Manoj P P, Innisai A, Hameed D K, Khader A, Gopanraj M, Ihare NH. Correlation of high-resolution ultrasonography findings of thyroid nodules with ultrasound-guided fine-needle aspiration cytology in detecting malignant nodules: A retrospective study in Malabar region of Kerala, South India. J Family Med Prim Care [serial online] 2019 [cited 2020 Apr 4];8:1613-6. Available from: http://www.jfmpc.com/text.asp?2019/8/5/1613/259404
| Introduction|| |
Nodular thyroid disease is detected in 3–7% of the adult population worldwide. The majority of thyroid nodules are readily detected by high-resolution ultrasound (HRUSG).,, HRUSG is used for evaluation of the thyroid gland morphology and pathologic conditions of the thyroid gland.
The purpose of our study is to assess the accuracy of HRUSG in determining malignant nodules. The nodules were evaluated based on their margins, shape, echogenicity, presence of calcification, presence of circumferential halo, and internal composition [Table 1] and [Table 2]. The advantages of HRUSG are that it is an easily available, inexpensive, noninvasive, and highly sensitive imaging modality for the depiction of morphology and distinguishing cystic from solid lesions.
|Table 1: Distribution of HRUSG characteristics in benign and malignant thyroid nodules|
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| Materials and Methods|| |
A retrospective study of 25 patients (aged 16–63 years) who underwent HRUSG of the thyroid gland and ultrasound-guided fine-needle aspiration cytology (FNAC) from February 2017 till November 31, 2017 was included.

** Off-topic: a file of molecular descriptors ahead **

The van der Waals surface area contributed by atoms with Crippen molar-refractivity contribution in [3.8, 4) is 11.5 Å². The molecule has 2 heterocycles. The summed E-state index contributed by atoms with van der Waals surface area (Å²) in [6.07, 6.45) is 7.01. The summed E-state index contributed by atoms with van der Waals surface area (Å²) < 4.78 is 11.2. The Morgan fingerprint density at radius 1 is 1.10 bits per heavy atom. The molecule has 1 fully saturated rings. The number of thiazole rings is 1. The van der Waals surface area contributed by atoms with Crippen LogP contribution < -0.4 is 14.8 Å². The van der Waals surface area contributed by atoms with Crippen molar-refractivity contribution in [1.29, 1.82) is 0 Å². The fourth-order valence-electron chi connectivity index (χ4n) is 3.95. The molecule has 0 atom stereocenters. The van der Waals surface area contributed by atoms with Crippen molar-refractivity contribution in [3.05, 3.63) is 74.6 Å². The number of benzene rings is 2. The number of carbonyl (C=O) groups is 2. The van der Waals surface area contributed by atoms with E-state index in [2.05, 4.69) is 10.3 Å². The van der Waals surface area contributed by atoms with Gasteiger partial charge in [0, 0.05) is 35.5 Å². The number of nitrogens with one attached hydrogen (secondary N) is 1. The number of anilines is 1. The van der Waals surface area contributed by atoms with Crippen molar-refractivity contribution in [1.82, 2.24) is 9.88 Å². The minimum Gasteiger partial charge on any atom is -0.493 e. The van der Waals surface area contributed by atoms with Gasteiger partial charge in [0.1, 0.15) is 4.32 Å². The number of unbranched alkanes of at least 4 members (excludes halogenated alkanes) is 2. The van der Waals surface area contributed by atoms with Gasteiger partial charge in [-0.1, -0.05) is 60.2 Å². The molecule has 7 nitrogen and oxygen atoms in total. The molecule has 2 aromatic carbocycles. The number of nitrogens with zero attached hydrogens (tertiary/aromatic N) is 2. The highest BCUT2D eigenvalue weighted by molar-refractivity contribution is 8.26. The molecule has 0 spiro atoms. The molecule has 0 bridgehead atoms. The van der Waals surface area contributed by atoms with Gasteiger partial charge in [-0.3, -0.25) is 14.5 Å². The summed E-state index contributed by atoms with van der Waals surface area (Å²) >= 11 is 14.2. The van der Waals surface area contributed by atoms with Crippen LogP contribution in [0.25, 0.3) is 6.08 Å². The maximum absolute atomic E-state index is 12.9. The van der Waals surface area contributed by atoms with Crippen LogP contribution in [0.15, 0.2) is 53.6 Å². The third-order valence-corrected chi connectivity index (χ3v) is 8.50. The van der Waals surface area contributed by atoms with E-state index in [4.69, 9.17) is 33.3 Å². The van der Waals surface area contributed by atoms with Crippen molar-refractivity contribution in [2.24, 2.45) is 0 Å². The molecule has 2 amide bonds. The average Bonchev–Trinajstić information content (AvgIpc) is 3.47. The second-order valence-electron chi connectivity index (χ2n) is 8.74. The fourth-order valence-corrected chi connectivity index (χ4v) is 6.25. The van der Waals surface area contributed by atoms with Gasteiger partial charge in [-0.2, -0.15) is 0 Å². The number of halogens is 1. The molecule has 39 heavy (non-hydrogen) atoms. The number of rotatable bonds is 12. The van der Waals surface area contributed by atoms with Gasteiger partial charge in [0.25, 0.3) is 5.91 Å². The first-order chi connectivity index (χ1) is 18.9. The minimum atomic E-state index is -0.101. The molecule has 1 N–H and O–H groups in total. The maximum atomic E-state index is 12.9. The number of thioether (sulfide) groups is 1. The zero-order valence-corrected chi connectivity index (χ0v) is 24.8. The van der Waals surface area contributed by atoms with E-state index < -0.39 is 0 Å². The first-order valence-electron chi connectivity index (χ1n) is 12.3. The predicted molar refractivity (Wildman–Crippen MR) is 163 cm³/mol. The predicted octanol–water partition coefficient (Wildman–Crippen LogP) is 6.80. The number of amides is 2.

Inclusion criteria: (1) Patients with thyroid nodule detected by ultrasound. (2) Patients with thyroid nodules suspicious of malignancy.
Exclusion criteria: Patients with diffuse thyroid enlargement with no nodules.
Equipment: Gray-scale real-time ultrasound examination was done using 7.5–13 MHz linear array transducer. Ultrasound machine used was GE Voluson E-8.
The needle used for thyroid FNAC is standard 25-ga, lumbar puncture needle. After introducing the needle, the needle is moved gently into the solid area of the nodule under ultrasound guidance. Then, the stillette alone is withdrawn by around 2–4 cm. To and fro movement of the needle is done so that the tip moves within the nodule. The stillette is withdrawn first. The operator's thumb is used to close the hub before withdrawing the needle. A 10-ml syringe was attached to the hub of the needle, and the content of the needle was spread on slides and then slides were prepared for cytology. Advantages of using the 25-ga lumbar puncture needle are that there is no need to give local anesthesia with less chance of aspirating blood.